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21st October 2019
...continued from Part 1

No. My toilet requires about 1.3 gallons for each flush, and I don’t have 4.6 bowel movements per day, which is now a thing you know about me. I had more gray water than I could use. With this realization, I felt as I had in the grocery store. I wanted to do good, and well, but I didn’t know how. So I started pouring out the leftover gallons to flush the yellow I should have mellowed. But I didn’t feel great about it. And the occasional splash-back was gross.

In addition to being full of dirtied water, my apartment was also full of dirty everything else. By the end of the week, glasses and mugs that I’d repeatedly reused­—as well as plates, pots, and pans that I hadn’t pre-rinsed— packed the dishwasher. Its interior held an almost-fossilized record of what I’d eaten.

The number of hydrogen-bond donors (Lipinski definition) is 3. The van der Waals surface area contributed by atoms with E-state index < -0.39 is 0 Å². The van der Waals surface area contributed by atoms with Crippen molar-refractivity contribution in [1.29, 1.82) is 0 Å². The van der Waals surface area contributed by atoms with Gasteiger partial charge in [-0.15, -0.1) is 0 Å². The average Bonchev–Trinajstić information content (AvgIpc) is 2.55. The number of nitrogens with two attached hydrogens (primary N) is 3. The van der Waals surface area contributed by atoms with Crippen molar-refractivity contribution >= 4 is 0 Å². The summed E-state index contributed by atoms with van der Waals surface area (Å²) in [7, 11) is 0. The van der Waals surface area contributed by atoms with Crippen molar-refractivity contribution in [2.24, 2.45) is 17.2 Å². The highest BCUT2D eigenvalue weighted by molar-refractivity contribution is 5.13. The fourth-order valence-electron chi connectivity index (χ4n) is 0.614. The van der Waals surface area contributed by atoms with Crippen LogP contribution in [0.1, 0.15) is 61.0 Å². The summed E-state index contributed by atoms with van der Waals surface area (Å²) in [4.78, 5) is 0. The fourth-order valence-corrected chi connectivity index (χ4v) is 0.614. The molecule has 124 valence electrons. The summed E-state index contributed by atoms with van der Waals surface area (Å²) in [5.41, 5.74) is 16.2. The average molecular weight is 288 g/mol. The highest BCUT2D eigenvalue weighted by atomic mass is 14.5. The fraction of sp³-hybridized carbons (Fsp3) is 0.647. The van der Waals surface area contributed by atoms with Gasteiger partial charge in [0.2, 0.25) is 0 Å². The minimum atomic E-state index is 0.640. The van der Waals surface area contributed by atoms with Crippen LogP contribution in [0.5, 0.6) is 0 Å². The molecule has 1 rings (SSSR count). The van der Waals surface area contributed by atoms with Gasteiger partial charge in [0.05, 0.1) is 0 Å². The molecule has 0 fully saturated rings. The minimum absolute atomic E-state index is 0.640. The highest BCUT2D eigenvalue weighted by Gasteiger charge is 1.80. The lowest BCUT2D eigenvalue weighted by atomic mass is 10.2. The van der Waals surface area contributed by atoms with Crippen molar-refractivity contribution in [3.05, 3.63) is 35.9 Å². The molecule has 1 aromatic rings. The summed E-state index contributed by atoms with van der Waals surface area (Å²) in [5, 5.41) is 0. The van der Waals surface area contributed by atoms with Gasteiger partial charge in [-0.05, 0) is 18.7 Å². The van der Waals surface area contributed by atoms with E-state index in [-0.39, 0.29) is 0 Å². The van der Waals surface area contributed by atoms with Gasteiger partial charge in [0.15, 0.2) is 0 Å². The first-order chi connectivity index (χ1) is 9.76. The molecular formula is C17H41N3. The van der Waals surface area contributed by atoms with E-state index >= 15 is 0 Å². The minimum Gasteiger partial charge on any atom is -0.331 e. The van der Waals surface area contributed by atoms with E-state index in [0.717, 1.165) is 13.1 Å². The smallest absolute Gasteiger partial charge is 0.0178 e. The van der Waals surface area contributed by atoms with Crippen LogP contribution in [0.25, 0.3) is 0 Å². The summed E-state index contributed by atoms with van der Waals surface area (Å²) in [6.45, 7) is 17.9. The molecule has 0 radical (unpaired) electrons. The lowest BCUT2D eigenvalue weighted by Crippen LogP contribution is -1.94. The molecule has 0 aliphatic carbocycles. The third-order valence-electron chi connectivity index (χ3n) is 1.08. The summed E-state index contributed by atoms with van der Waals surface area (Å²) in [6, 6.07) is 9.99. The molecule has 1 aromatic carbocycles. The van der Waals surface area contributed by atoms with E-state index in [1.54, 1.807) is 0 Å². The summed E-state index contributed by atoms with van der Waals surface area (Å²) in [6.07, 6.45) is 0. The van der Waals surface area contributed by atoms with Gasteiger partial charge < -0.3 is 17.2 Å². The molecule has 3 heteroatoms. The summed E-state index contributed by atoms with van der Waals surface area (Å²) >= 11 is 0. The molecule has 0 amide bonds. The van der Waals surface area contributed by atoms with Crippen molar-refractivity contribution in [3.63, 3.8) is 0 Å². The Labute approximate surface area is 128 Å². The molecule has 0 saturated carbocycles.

And I needed to do laundry. All week I’d worn the same jeans (2,600 gallons of water to make). I put them in the freezer daily, which, like hanging them in the UV-filled sunshine, is said to kill some of the odor-causing bacteria (but there doesn’t seem to be any science to back this up). And I’d worn only two shirts: one, a thrift-store flannel that had used up 700 gallons in the factory—but that was on the original owner’s conscience; the other, an athletic top whose synthetic fibers had a smallish water footprint but a sizable carbon one. My running clothes, also synthetic, could probably have sprinted on their own. I realized how easy it had become to wear the same outfits repeatedly—almost nice, in the no-choices way of school uniforms. I work from home and hadn’t seen anyone more than once except my sister, and I could not care less what she thinks of my fashion choices.